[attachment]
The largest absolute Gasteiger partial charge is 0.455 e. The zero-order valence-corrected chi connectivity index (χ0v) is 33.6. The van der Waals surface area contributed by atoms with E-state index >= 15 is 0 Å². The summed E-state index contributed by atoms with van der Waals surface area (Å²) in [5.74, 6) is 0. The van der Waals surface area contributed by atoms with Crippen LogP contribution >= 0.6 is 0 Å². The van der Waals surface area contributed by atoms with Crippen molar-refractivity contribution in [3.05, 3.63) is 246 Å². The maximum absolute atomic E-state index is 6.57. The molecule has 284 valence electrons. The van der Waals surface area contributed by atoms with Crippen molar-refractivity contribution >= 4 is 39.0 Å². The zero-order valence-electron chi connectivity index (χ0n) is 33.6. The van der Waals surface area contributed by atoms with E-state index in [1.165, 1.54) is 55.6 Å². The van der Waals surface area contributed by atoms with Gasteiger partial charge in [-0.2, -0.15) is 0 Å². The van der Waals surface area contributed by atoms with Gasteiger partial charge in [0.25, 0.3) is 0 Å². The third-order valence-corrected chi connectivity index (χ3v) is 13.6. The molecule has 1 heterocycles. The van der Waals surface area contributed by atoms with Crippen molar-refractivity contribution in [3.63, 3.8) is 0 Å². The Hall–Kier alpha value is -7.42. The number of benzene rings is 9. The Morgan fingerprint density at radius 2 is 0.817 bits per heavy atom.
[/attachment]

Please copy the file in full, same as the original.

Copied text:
The largest absolute Gasteiger partial charge is 0.455 e. The zero-order valence-corrected chi connectivity index (χ0v) is 33.6. The van der Waals surface area contributed by atoms with E-state index >= 15 is 0 Å². The summed E-state index contributed by atoms with van der Waals surface area (Å²) in [5.74, 6) is 0. The van der Waals surface area contributed by atoms with Crippen LogP contribution >= 0.6 is 0 Å². The van der Waals surface area contributed by atoms with Crippen molar-refractivity contribution in [3.05, 3.63) is 246 Å². The maximum absolute atomic E-state index is 6.57. The molecule has 284 valence electrons. The van der Waals surface area contributed by atoms with Crippen molar-refractivity contribution >= 4 is 39.0 Å². The zero-order valence-electron chi connectivity index (χ0n) is 33.6. The van der Waals surface area contributed by atoms with E-state index in [1.165, 1.54) is 55.6 Å². The van der Waals surface area contributed by atoms with Gasteiger partial charge in [-0.2, -0.15) is 0 Å². The van der Waals surface area contributed by atoms with Gasteiger partial charge in [0.25, 0.3) is 0 Å². The third-order valence-corrected chi connectivity index (χ3v) is 13.6. The molecule has 1 heterocycles. The van der Waals surface area contributed by atoms with Crippen molar-refractivity contribution in [3.63, 3.8) is 0 Å². The Hall–Kier alpha value is -7.42. The number of benzene rings is 9. The Morgan fingerprint density at radius 2 is 0.817 bits per heavy atom.